Posted May 25, 2016 by Cooper Point Journal in Campus Life

‘FUCK TERF!’ Chalk On Campus Garners Backlash

By Nix Chace

On May 2, Evergreen’s upper campus was covered in chalk. The phrases “Fuck TERFs!” and “Trans lives matter!” were written on the ground and walls around Red Square. TERF stands for ‘Trans-Exclusionary Radical Feminist’—usually meaning cis-woman who identify as feminists but misgender, exclude, and deny the womanhood of trans-women. These phrases came in the light of a larger discussion about discrimination and violence against trans students at Evergreen. Some students had been writing similar slogans around campus previously without much controversy, but the amount of chalk and prominent location brough particular attention to this incident.

Shortly after the chalk was written, it was erased by Residential and Dining (RAD) Services. A couple days after the incident, the Geoduck Student Union (GSU) held a meeting to discuss “the recent graffiti” on campus. A couple weeks ago I sat down with the transgender students behind the chalk, who wished to remain anonymous, to talk about their intentions behind the action, their decision of being present for the GSU meeting, and why the chalk matters.

The students who wrote the phrases in chalk, as well as other transgendered community members attended the meeting to express their frustration. One of the students behind the chalk said this changed the tone of the meeting, “It was mostly trans people, [and] the meeting ended up being more of a like ‘tell us things about why this might be happening’ sort of thing. Which is a lot different than what we thought it was going to be.” These students were not invited to the meeting, but chose to attend with a purpose.

“It was advertised like ‘having concerns about the recent graffiti?! Come to the GSU!’ and we were like, there’s gonna be so many TERFs. So if we don’t go then it’s just going to be a bunch of TERFs talking and then it’ll be a real bias incident,” another anonymous student explained about their intent in attending and speaking at the GSU meeting.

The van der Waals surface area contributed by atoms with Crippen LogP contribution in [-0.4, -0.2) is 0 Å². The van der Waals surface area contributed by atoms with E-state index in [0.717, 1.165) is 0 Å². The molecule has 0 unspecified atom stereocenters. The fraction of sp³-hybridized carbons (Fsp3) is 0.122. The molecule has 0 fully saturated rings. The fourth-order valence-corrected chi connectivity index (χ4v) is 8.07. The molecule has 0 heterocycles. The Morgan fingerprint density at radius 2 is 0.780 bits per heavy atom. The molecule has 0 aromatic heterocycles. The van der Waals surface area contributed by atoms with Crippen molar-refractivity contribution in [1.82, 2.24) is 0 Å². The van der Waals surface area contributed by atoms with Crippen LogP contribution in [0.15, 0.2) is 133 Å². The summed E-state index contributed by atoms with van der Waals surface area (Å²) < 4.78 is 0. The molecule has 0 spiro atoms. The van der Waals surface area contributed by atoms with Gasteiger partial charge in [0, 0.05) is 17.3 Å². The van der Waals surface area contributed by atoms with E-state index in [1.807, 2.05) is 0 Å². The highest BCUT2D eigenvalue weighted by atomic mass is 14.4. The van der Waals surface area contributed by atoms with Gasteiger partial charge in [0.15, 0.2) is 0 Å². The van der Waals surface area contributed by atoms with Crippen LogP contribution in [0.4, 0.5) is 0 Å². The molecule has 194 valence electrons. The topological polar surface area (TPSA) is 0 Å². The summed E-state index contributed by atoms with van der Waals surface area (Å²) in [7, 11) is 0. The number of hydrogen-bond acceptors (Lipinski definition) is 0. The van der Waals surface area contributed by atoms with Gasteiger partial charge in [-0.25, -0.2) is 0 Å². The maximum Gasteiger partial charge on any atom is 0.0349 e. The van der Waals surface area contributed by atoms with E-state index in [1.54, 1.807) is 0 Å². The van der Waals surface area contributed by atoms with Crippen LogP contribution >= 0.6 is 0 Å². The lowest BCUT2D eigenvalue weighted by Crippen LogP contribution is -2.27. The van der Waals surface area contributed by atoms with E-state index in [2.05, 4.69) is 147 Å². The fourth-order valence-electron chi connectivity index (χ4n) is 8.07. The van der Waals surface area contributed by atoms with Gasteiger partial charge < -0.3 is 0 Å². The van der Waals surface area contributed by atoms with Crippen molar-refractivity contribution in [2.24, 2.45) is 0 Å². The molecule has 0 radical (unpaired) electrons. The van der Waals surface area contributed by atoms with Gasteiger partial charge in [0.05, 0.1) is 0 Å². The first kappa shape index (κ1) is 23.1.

Based on their experience at the meeting, these students felt that the GSU did not have a clear intention on what they wanted to get out of the discussing the incident. They also felt the GSU did not really address the issues being raised, “Most of the stuff just came down to the GSU doesn’t actually seem to have a lot of power at all?” one student remarked. The GSU did not respond to the Cooper Point Journal’s request for comment.

The chalk has sparked a harsh backlash from the administration that other incidents of students writing in chalk on campus have not. Since the chalk occurred, these three students have faced a meeting with RAD services, a conduct meeting with the school’s administration, and a meeting with George Bridges. Never before has there been this much controversy in reaction to chalk on campus. However, since some students have felt that the chalk was harsh and hostile, the administration felt they needed to take action and the students behind the chalk are being  accused of vandalism, harassment, and harm.

These students defend themselves saying the chalk is addressing important issues, they wanted “students to look up what a TERF is, or just be more aware. Like, why do people care so much about TERF’s? And just talk to people about it.” After expressing similar sentiments in chalk occasionally around campus, they chose to write more and move to where it would be seen so they could spur a larger discussion.

One of these students said, “When we were doing it on lower campus, that’s when there was not as much of a purpose in doing this because no one really cares? So when we moved to upper campus, it was like let’s get even more people to see this, other than just RAD services, who has to scrub it away. And the first time we had it on Red Square, we wrote ‘Do you care, George?’ and he had no idea that this chalking even existed!”

Another one of the students added more about the decision to make this more concerted action,  “It was also never our intention to burden all the students in RAD services who had to clean that off lower campus, because a lot of them are queer and trans. We didn’t realize it would get power-washed at first, or that they were required to chase after it. Which is also why we moved to upper campus so it wouldn’t get erased, and other people have chalked political things and non-political things and those haven’t had issues necessarily.”

Expressing frustration at the large administration reaction they added, “No one seems to be answering for the TRUMP 2016 chalk that happened earlier this quarter? Why was that left up for a week like nobody said anything at all.” This refers to a large pro-trump chalk display on Red Square during the early weeks of spring quarter, which was not washed away and received little to no attention from students and administration alike.

This makes the fact that these students are being punished for chalk meant to empower trans students all the more upsetting, especially in the wake of criticism that the administration does not adequately support and protect trans students.

The students behind this chalk action expressed demands and critiques similar to what many other trans students and student groups have already been telling Evergreen administration.

In order for many trans students to feel safer on this campus they want a dedicated queer resource center on campus and more effort from the administration in prioritizing trans-related issues. Trans students feeling a need to take these issues into their own hands, as the administration will not address them, lead these student to take this action.